“It used to be a career-altering injury,” said Ned Amendola, a Duke University orthopedic surgeon who specializes in sports medicine. “There was a point where when you had a torn Achilles, returning to an elite level was very difficult.”

The discrepancy between then and now can be explained by the contrast in how Achilles tears are treated.

Whereas the procedure once required an 8- to 12-centimeter incision in the back of the calf, fewer orthopedic surgeons still insist upon a fully unobstructed view of the tendon to stitch it back together. Many now pass the stitches through much smaller incisions to reduce wound healing time and limit the threat of infection and other complications.

Superior suturing devices and techniques have also strengthened tendon repairs. Athletes have been able to begin rehabbing earlier without fear of stretching out or retearing the surgically repaired tendon.

Two decades ago, athletes who underwent surgery to repair a torn Achilles could expect to spend the next 6 to 8 weeks in a cast while their tendon healed. The prolonged immobilization produced unwanted side effects — muscle atrophy, stiffness and scar tissue, all of which hindered an athlete’s recovery rate and ability to regain his or her prior form.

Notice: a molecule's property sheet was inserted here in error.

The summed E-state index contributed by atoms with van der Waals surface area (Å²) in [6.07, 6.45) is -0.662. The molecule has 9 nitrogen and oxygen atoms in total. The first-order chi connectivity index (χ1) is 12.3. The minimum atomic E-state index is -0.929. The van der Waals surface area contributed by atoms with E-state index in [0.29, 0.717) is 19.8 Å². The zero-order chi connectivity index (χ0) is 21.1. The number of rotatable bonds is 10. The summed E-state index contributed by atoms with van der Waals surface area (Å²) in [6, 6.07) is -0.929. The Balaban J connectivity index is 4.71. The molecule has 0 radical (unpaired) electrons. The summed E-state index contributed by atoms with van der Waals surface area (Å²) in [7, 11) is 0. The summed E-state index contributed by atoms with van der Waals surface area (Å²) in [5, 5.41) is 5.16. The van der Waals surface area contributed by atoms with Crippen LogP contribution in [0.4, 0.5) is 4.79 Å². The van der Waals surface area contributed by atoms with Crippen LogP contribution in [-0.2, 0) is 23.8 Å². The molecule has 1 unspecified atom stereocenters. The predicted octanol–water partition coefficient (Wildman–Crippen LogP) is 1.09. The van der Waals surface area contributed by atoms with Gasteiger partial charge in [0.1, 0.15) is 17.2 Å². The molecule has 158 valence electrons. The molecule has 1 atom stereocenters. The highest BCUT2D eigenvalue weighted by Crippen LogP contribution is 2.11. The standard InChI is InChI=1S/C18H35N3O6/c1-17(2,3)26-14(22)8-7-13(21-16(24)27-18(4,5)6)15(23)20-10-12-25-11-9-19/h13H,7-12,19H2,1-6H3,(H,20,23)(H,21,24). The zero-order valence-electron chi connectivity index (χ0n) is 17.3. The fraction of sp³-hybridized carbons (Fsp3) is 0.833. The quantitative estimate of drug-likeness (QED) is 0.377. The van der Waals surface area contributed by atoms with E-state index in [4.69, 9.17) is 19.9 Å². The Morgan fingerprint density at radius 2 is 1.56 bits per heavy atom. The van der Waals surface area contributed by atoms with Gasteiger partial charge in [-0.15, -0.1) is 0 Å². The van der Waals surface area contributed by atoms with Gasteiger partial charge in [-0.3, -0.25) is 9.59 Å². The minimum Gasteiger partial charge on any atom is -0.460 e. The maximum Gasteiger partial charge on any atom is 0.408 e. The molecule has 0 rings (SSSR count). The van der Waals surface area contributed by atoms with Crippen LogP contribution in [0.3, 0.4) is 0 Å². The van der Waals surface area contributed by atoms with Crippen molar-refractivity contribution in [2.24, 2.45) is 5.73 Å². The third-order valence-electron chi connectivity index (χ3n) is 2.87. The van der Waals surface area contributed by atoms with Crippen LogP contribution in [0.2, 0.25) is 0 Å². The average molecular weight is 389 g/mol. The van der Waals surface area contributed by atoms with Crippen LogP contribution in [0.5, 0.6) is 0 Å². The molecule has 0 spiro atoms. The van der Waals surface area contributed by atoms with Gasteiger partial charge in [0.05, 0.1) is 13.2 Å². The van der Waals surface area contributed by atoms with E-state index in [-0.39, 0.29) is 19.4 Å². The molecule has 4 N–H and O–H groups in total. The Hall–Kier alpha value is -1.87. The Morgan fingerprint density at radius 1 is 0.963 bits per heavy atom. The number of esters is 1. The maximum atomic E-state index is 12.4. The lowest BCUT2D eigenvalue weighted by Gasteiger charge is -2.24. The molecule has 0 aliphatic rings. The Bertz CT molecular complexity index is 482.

“If it’s immobilized 6 to 8 weeks, maybe there’s scarring around the tendon and the athlete’s explosiveness never comes back,” said Jason Bariteau, an Atlanta-based foot and ankle specialist. “It’s the difference between being an all-star and making the team. Those little small percentages are everything.”

Yahoo! also pointed out that NBA star Kevin Durant, now 33, is playing as well as he ever did following Achilles tendon surgery.